The “steps” in the “joyful mysteries” include a young girl spread like an eagle (the symbol of America) reading which emphasises education, the joy of Coca-Cola symbolises the economic growth associated with American capitalism and our freedom, symbolised by children playing in park to enhance its importance. All of this maintains a system of grief whereby the American way of life is superior and other lives are in some way less humane, thus less grievable.

However, Abani emphases the fact that the four mysteries are composed of different “steps” signalling that he is aware that inequalities exist not just within contrasting communities but also within a distinct community suggesting that he recognises the hierarchical system in play within a given society. Regardless, Abani complies with Butler’s egalitarianism and seems to be of the opinion that the joyful mystery should be something universal and not held captive which is evident by the fact that Armenian matrons could also enjoy ice-cold caramel frappuccinos (144).

The “luminous mysteries” represent our interdependence and interconnections to one another and also submits to Butler’s idea “that each of us is constituted politically in part by virtue of the social vulnerability of our bodies” (20). Here, like Butler, Abani displays to us our inherent commonality, by using the classical elements, earth, air, fire and water as a metaphor he implies that despite the development of diverse societies, and the inequalities they create, we all live on the same planet and regardless of how we develop or what we create “time was the sea washing it away” (145).

Although Butler uses the fact that we have all lost, therefore we have all grieved as a way to connect us, both Abani and Butler come to the same conclusion, which is that we all belong to humanity. Abani illustrates wonderfully the ways in which life is interconnected and how a hierarchy of grief affects people. This is especially evident from the experience of the atrocities in Rwanda given by Bomboy and Iggy who both offer gruelling accounts of Rwandan genocide at separate instances in the novel. They offer contrasting perspectives that have different poignant effects on each.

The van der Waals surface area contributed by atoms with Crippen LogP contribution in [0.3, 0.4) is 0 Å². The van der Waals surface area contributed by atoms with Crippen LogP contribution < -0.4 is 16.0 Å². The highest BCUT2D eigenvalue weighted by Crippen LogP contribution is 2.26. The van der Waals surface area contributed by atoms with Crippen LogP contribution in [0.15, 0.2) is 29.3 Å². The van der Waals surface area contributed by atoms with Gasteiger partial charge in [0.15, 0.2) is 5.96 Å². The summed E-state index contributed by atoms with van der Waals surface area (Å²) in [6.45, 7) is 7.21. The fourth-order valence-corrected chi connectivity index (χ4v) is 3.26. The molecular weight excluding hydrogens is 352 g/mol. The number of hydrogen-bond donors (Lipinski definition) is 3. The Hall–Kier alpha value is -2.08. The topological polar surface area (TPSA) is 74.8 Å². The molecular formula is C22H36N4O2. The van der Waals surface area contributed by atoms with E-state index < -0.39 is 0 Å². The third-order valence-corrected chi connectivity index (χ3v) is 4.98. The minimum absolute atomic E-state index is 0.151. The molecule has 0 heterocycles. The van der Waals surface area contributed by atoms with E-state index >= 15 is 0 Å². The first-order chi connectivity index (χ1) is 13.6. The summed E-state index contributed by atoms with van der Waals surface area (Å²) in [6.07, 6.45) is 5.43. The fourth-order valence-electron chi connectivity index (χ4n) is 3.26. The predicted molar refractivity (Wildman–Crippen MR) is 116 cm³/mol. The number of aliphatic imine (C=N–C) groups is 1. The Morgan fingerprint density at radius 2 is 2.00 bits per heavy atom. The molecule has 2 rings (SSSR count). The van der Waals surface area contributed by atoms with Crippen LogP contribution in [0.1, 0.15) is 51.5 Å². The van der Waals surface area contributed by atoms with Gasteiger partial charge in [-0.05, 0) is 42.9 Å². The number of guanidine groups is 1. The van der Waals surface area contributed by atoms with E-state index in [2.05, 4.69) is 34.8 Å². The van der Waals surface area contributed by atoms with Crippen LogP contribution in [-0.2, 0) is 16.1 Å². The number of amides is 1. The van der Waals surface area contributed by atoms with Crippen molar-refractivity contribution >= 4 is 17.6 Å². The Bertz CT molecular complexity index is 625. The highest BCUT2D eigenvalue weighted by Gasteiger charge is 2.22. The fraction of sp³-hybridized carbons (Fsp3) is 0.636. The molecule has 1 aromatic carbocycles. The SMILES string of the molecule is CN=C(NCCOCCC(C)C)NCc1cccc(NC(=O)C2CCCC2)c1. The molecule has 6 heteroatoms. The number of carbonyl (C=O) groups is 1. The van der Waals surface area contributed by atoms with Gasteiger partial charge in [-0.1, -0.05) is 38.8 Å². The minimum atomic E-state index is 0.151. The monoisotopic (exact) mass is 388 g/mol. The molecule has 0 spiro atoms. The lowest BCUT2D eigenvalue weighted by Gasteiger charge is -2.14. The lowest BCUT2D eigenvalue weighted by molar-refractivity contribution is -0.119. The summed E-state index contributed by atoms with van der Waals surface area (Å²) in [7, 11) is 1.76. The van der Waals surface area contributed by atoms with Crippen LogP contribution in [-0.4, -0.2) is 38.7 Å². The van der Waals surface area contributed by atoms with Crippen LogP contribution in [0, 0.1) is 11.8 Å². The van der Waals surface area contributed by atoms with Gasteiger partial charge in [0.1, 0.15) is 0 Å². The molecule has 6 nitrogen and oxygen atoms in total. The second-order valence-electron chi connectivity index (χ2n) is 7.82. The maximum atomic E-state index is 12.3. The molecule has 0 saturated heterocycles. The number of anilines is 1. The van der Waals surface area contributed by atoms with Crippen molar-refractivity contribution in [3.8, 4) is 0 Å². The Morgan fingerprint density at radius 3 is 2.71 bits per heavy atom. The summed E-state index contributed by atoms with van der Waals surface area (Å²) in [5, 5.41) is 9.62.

Bomboy, orphaned at a young age, was left to tackle his own vulnerability and out of fear was forced to injure and harm innocent women and children when he was captured by the Hutu army (105). As a result of his involvement in the war he seemed to become a vengeful man yet he feared the authority of the police even when they broke the law. He constantly sought retaliation for any harm done unto him instead of mourning his horrific past and accepting his vulnerability. Iggy conversely, whose clients need to be scarred, emotionally or physically, in order to gain entry into her practice, viewed the genocide in a different light.

Her experience revolves around a client’s unorthodox approach to teaching; after receiving no reaction on her first attempt to inform her students of the atrocities the teacher hoped to demonstrate using a knife and a doll. The class proceeded to mutilate the dolls with no remorse “hacking and laughing until in a frenzy they butchered all the dolls” (194). Iggy was horrified by the lack of anguish in the students of modern America which signifies Abani’s belief that Western society encourages and creates a hierarchy of grief.

However Bomboy and Iggy are still able to exist side by side without the prospect of violence even though Bomboy took part in the mutilations because Iggy does not hold him responsible. The luminous mysteries reveal that we all essentially belong to the same world and we are all affected one way or another by global events, it is how we transform from these that define us, yet why is it then that certain lives are more vulnerable than others to the forces of violence and why are they less grievable?